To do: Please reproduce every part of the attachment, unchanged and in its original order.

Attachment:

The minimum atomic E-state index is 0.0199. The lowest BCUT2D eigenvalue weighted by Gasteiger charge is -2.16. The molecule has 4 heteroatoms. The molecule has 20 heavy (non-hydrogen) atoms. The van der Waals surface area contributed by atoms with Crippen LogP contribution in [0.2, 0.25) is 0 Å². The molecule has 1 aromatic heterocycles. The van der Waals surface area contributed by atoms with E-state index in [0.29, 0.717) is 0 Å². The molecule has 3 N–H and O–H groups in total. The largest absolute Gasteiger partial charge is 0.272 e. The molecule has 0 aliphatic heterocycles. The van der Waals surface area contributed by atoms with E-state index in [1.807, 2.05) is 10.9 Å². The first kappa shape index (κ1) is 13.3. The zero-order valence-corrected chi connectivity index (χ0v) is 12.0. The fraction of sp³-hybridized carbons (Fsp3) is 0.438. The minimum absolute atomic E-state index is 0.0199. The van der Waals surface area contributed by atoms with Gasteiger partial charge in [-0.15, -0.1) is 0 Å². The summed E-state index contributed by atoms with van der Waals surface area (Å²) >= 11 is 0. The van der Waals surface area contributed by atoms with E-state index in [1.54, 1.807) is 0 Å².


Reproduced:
The minimum atomic E-state index is 0.0199. The lowest BCUT2D eigenvalue weighted by Gasteiger charge is -2.16. The molecule has 4 heteroatoms. The molecule has 20 heavy (non-hydrogen) atoms. The van der Waals surface area contributed by atoms with Crippen LogP contribution in [0.2, 0.25) is 0 Å². The molecule has 1 aromatic heterocycles. The van der Waals surface area contributed by atoms with E-state index in [0.29, 0.717) is 0 Å². The molecule has 3 N–H and O–H groups in total. The largest absolute Gasteiger partial charge is 0.272 e. The molecule has 0 aliphatic heterocycles. The van der Waals surface area contributed by atoms with E-state index in [1.807, 2.05) is 10.9 Å². The first kappa shape index (κ1) is 13.3. The zero-order valence-corrected chi connectivity index (χ0v) is 12.0. The fraction of sp³-hybridized carbons (Fsp3) is 0.438. The minimum absolute atomic E-state index is 0.0199. The van der Waals surface area contributed by atoms with Gasteiger partial charge in [-0.15, -0.1) is 0 Å². The summed E-state index contributed by atoms with van der Waals surface area (Å²) >= 11 is 0. The van der Waals surface area contributed by atoms with E-state index in [1.54, 1.807) is 0 Å².